Credit Suisse fired two male employees in London after uncovering new evidence during an investigation into a sexual assault, the FT reports, citing a person familiar with the internal review which was completed last week. According to the report, the bank - which yesterday froze $5 billion in Russian assets - has terminated the contract of the senior banker at the center of the 2010 incident, as well as a second manager who was found to have hampered the original probe. The bank said it was not naming either man to protect the identity of the victim.
According to the report, the assault took place eight years ago when a group of staff went to a bar near Credit Suisse’s London office, "where the female banker was kissed and inappropriately touched by her senior colleague." She reported the assault to the police at the time but no action was taken on the grounds of insufficient evidence.
While the female victim eventually left the company, she said she was inspired by the #MeToo movement in January to send two letters to current chief executive Tidjane Thiam, urging him to look again at the case.
While the letters initially slipped through the cracks, Mr Thiam apologised to the woman and ordered a new investigation into the assault after the Financial Times alerted him to their existence in March.
Lara Warner, the bank’s chief compliance and regulatory officer, and her chief of staff reviewed the evidence and interviewed those involved again and determined the two men had misled investigations and withheld vital information. The bank is not naming either man to protect the identity of the victim.
Since nearly a decade had passed before appropriate action was taken, Credit Suisse has made changes to its anti-harassment policies: going forward, conduct and ethics ombudswoman Antoinette Poschung will lead all investigations into allegations of sexual assault and will escalate serious complaints directly to the executive board. The bank is also performing a global review of training practices.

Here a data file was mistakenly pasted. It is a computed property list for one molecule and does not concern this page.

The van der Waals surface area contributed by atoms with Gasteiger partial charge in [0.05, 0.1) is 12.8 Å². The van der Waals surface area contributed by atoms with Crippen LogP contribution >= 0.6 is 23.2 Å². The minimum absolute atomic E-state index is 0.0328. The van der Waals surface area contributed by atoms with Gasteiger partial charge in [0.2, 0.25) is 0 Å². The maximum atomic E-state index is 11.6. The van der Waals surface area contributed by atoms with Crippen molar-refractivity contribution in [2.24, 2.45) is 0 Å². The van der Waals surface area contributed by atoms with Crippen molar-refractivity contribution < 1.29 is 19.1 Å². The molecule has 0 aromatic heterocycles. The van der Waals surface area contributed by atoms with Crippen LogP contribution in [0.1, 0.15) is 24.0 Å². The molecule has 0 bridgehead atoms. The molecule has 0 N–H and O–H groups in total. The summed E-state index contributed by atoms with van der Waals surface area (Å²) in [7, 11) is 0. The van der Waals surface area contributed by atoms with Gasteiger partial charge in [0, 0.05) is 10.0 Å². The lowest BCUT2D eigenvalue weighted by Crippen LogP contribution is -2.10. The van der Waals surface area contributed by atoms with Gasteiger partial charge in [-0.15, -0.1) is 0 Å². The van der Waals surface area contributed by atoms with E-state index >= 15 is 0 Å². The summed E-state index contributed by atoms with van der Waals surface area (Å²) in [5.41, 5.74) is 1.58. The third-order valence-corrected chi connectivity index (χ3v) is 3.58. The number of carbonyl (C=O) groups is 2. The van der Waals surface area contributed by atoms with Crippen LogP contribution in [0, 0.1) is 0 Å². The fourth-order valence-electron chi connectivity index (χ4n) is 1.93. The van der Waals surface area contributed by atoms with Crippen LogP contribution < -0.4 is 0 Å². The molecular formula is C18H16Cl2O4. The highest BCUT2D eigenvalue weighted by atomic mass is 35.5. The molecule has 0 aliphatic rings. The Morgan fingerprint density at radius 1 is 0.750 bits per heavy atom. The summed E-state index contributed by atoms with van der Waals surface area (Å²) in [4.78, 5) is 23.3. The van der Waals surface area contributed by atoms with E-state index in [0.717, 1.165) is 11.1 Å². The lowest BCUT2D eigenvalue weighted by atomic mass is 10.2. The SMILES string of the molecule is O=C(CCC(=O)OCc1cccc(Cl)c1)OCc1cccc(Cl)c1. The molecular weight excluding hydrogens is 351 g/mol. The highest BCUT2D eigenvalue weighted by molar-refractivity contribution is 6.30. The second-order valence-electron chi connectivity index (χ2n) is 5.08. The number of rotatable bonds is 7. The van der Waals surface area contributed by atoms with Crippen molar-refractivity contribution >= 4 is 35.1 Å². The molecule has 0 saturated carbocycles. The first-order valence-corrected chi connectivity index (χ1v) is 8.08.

To remedy its lack of action, Credit Suisse plans to make a “substantial” donation to a women’s charity after consulting with the victim.
Commenting on the assault, the FT said the event is "symptomatic of a pattern of behaviour by some financiers, which many women see as a significant cause of the gender imbalance in the senior ranks of the industry."
In a November survey of FT readers, almost 200 individuals — many of them working in finance — told of their experiences of sexual misconduct in the workplace. These ranged from cat calls as women walked across the trading floor to allegations of rape and other serious sexual assault.
There is evidence things are changing, with more women complaining about inappropriate behaviour by senior male colleagues. The FT cites the case of a former UBS employee has asked UK police to investigate an alleged sexual assault by a more senior colleague after deciding the bank had failed in its attempts to deal fairly with her case, the FT reported on Monday.